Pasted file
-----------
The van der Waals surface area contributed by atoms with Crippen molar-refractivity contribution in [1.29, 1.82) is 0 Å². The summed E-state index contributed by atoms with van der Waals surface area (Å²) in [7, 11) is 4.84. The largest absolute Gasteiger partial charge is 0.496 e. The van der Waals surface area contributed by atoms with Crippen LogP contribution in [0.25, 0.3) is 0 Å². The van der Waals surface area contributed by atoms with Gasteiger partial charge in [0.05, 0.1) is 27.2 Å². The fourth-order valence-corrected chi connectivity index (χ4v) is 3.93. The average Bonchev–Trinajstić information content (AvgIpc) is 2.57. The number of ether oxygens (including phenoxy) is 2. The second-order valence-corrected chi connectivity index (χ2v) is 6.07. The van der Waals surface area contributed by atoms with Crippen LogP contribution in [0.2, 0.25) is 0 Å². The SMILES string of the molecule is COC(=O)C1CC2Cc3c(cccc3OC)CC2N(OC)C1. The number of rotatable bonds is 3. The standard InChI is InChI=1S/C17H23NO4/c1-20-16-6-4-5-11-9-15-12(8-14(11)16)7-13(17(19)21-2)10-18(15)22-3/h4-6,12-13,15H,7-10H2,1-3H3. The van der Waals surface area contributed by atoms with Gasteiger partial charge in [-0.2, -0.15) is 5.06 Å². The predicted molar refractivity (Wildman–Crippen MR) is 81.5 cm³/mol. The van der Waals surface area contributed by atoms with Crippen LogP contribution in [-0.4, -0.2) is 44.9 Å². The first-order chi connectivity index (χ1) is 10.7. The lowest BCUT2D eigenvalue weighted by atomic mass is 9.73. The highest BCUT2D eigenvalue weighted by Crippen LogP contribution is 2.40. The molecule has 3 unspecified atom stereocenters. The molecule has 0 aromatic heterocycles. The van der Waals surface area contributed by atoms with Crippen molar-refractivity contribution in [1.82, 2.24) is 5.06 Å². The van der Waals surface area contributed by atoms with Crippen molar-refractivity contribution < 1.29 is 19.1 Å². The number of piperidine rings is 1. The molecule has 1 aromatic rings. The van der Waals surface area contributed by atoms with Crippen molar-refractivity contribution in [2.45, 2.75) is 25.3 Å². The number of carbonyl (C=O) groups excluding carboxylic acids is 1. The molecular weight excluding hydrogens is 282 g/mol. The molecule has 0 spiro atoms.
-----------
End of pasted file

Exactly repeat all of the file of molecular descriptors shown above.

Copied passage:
The van der Waals surface area contributed by atoms with Crippen molar-refractivity contribution in [1.29, 1.82) is 0 Å². The summed E-state index contributed by atoms with van der Waals surface area (Å²) in [7, 11) is 4.84. The largest absolute Gasteiger partial charge is 0.496 e. The van der Waals surface area contributed by atoms with Crippen LogP contribution in [0.25, 0.3) is 0 Å². The van der Waals surface area contributed by atoms with Gasteiger partial charge in [0.05, 0.1) is 27.2 Å². The fourth-order valence-corrected chi connectivity index (χ4v) is 3.93. The average Bonchev–Trinajstić information content (AvgIpc) is 2.57. The number of ether oxygens (including phenoxy) is 2. The second-order valence-corrected chi connectivity index (χ2v) is 6.07. The van der Waals surface area contributed by atoms with Crippen LogP contribution in [0.2, 0.25) is 0 Å². The SMILES string of the molecule is COC(=O)C1CC2Cc3c(cccc3OC)CC2N(OC)C1. The number of rotatable bonds is 3. The standard InChI is InChI=1S/C17H23NO4/c1-20-16-6-4-5-11-9-15-12(8-14(11)16)7-13(17(19)21-2)10-18(15)22-3/h4-6,12-13,15H,7-10H2,1-3H3. The van der Waals surface area contributed by atoms with Gasteiger partial charge in [-0.2, -0.15) is 5.06 Å². The predicted molar refractivity (Wildman–Crippen MR) is 81.5 cm³/mol. The van der Waals surface area contributed by atoms with Crippen LogP contribution in [-0.4, -0.2) is 44.9 Å². The first-order chi connectivity index (χ1) is 10.7. The lowest BCUT2D eigenvalue weighted by atomic mass is 9.73. The highest BCUT2D eigenvalue weighted by Crippen LogP contribution is 2.40. The molecule has 3 unspecified atom stereocenters. The molecule has 0 aromatic heterocycles. The van der Waals surface area contributed by atoms with Crippen molar-refractivity contribution in [1.82, 2.24) is 5.06 Å². The van der Waals surface area contributed by atoms with Crippen molar-refractivity contribution < 1.29 is 19.1 Å². The number of piperidine rings is 1. The molecule has 1 aromatic rings. The van der Waals surface area contributed by atoms with Crippen molar-refractivity contribution in [2.45, 2.75) is 25.3 Å². The number of carbonyl (C=O) groups excluding carboxylic acids is 1. The molecular weight excluding hydrogens is 282 g/mol. The molecule has 0 spiro atoms.